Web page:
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yo5 web site framework
Yo5 is a small web site framework targeting PHP5 plaforms. It is the software which runs this web site (in fact, all of my sites).
Yo5 is primarily intended to run my sites, and that means it is intended to be re-usable, easy to maintain, and flexible enough to allow customization of each site without having to modify the yo5 code for each specific site. The target audience could be said to be, "programmers who want a small site they can control, but don't need to invest too much time in controlling."
It can be downloaded here:
Rather than repeat a lot of text written elsewhere, here's the doc file which comes with the source tarball:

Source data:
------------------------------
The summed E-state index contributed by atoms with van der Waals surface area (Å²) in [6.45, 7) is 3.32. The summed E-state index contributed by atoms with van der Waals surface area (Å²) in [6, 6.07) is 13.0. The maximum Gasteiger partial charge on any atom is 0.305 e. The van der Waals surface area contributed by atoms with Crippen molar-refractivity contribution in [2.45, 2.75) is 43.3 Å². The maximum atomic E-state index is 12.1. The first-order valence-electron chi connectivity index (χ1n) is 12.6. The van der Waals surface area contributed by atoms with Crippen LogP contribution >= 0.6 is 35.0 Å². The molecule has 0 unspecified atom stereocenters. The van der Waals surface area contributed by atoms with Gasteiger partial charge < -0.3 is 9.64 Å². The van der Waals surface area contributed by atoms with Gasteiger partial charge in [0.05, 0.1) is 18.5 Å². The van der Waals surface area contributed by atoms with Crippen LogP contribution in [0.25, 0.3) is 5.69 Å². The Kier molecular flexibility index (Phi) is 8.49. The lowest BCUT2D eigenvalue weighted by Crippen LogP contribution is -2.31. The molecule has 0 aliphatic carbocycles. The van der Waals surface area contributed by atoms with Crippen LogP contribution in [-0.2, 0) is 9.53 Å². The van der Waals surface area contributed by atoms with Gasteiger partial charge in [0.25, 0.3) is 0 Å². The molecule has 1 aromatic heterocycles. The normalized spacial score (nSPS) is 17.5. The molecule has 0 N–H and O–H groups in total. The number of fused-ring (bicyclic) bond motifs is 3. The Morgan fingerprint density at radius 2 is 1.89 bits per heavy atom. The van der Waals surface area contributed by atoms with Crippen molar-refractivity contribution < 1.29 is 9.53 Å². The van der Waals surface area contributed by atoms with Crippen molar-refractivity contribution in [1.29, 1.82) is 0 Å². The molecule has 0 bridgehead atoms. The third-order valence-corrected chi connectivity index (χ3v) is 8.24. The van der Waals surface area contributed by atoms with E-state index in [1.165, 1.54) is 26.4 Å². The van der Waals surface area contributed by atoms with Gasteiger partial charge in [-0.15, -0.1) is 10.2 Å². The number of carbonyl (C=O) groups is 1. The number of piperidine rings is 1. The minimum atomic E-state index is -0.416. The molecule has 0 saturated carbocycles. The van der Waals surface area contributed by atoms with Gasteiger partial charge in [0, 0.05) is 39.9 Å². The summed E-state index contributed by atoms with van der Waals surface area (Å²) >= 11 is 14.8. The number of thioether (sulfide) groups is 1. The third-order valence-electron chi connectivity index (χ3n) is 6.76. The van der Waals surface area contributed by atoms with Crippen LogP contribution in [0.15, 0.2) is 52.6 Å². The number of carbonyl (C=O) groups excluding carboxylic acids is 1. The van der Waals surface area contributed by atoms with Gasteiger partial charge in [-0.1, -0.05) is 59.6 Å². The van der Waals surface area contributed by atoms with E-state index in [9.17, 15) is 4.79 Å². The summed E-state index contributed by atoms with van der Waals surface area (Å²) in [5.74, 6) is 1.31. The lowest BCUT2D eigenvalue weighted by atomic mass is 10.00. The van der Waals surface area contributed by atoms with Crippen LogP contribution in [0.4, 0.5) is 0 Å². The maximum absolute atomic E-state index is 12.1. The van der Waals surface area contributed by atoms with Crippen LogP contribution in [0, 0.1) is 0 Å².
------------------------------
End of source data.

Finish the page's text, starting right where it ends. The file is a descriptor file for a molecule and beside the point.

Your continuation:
This is the README file for the yo5 PHP framework. It explains how to install the software and the basics of setting up a web site using it. Author: http://wanderinghorse.net/home/stephan/ Software home page: http://wanderinghorse.net/computing/yo5/ License: The majority of the code is in the public domain. Some code, namely yo5/include/Yo5TemplateParser.class.php, is released under the GNU LGPL. All code which does not have an explicit license in the code file can be assumed to be Public Domain. ======================================================================== REQUIREMENTS: - PHP 5.x. Exactly which versions might/might not work is unknown. Don't even try it on PHP 4.x - this software depends on the object-passing conventions introduced in 5.x. - A Unix-like system. Many paths in the code are hard-coded for the '/' directory separator. No effort whatsoever will be made to support Windows-based web servers. ======================================================================== MAIN FEATURES: - Easy and complete control over the appearance of the web site via "themes". Integration of content pages into any the overall site layout is trivial and independent of the current theme. - Each site can support an arbitrary number of languages, and the URLs for the pages stay the same regardless of the current language. - Pages can be constructed from "building blocks" by using template features. - Very hackable. The code base is fairly clean and more or less documented. - Internally supports an arbitrary number of site users, but these features are not complete. - Allows site-specific global and per-theme PHP code. MISSING FEATURES: - Requires that it be installed at the root level of the site. Getting it to work as a sub-site would require a bit of hacking. - Doesn't come with any significant applications written for the framework, so out of the box it is mostly suitable for "simple" sites (that is, content, as opposed to applications). ======================================================================== INSTALLING: First, unpack the distribution file: tar xzf yo5-xxxx.tar.gz (or similar) If you are running a local apache installation and want to set up a virtual host for this site, then simply add the host's name to your /etc/host file and add an entry in your apache configuration, something like: <VirtualHost 192.168.0.10:80> ServerName yo5 DocumentRoot /home/me/yo5-xxxx </VirtualHost> ======================================================================== SETTING UP A SITE LAYOUT: The site is now installed and ready to go but doesn't do very much. The first thing you'll normally want to do is create your own site layout theme. This is simple to do: cd yo5/themes cp -rp default MyTheme now edit /yo5-config.inc.php and change the line which looks like: yo5_config_set( 'theme_name', 'test' ); and replace 'test' with 'MyTheme'. To change the overall site layout, change the files under yo5/themes/MyTheme, starting with yo5-site-layout.php. That file controls the overall layout of every page. The yo5-site-header.php and yo5-site-footer.php files contain the header/footer parts. You can remove them by simply removing the references to them in yo5-site-layout.php. The layout file controls most aspects of the look/feel of the site, including the style sheet. While you edit those files, simply keep reloading the site in your browser until you're happy with it. To edit the top-page content, edit the file content-en.html (you can also rename it to content.html if you know you will never need multi-language support). ======================================================================== ADDING A NEW PAGE: Adding a new page is a two-step process. First, add a subdirectory, if needed: mkdir subpage Now create subpage/index.php and subpage/content.php. The index.php should look like this: <?php require( '../yo5-bootstrap.inc.php' ); yo5_content( 'Page Title Goes Here' ); ?> The content.php file should then contain any content which you want to appear in the "content area" of the page (as defined in your main layout page, mentioned above). ======================================================================== ADDING CUSTOM CODE: If you want to add custom functions and whatnot, add them in /yo5-localcode.inc.php and/or /yo5/themes/MyTheme/yo5-localcode.inc.php, both of which get included (in that order) at the end of the yo5 bootstrapping process. You can add theme-specific configuration options to /yo5/themes/MyTheme/yo5-config.inc.php, but be aware that the -config files do not have access to the whole framework API because they are read relatively early in the bootstrapping process. ======================================================================== MULTIPLE LANGUAGES: If the framework sees a $_REQUEST var named 'yo5_language' then it sets the session-wide language to that string. When the language changes, the lookup path for content pages changes. This allows a site's pages to have identical URLs for all languages (while user-friendly, the disadvantage of this is that it makes it difficult to get Google to index languages other than the default). If you want to use a default language other than English, change this entry in yo5-config.inc.php: yo5_config_set( 'default_language', 'en' ); Change 'en' to the language ID you want to XX, where XX is the language identifier. yo5 does not actually rely on any specific language naming convention, so you could use yo5_language=klingon or yo5_language=elvish, for example, as long as you have the content pages in place for that language. If you want to support multiple languages, the easiest way to do so is to create content pages named content-XX.php (again, XX is a language identifier), but you can also instead create subdirectories under each page's directory, named content/XX, and place a content.php (or content.html) in each of those directories. e.g.: /path/to/my/subdir ./index.php ./content/en/content.html ./content/de/content.html ./content/pl/content.html Or: /path/to/my/subdir ./index.php ./en/content.html ./de/content.html ./pl/content.html To see (and change) how the current language setting affects the search for content pages, search yo5-config.inc.php for 'template_path' and 'template_path_extensions'. ======================================================================== ADVANCED STUFF: Since i don't honestly believe that anyone aside from myself will actually use this software, i won't document the more advanced features here. If you're intested in hearing about them, please feel free to get in touch: http://wanderinghorse.net/home/stephan/ ======================================================================== BRIEF HISTORY: The "yo" series of frameworks began development way back in 2001, though until 2003 it was called "radioaqtiph". It was originally written to replace PHPNuke, which i considered to be a good-looking but absolutely horribly-written piece of software. After some time in service as a rather unique content management system, it was rewritten from scratch with the goal of more flexible look/feel management, the idea being to use it to deploy dozens of "garbage sites" for the purpose of "search engine optimization" (which, ashamedly, was the goal of my employer at the time). In June 2007 the yo5 rewrite started, with the explicit goal of taking advantage of newer PHP5 features, like exceptions. Also, differences between PHP4 and PHP5 regarding how objects are passed around (by copy or reference) made it increasingly difficult to support some of the older code on both platforms. So... it's called yo5 not because it is version 5 of yo (it's more like version 3 or 4), but because it targets PHP5 platforms. This framework is highly tweakable and is used as the basis for several "production" web sites, e.g.: http://wanderinghorse.net http://s11n.net http://SpiderApe.sf.net http://toc.sf.net http://alter-major.de (Disclaimer: i manage those sites) Several intranet web applications in Hypovereinsbank, in Munich, Germany, were (2005-2007) based upon an earlier version of this framework. ======================================================================== ========================================================================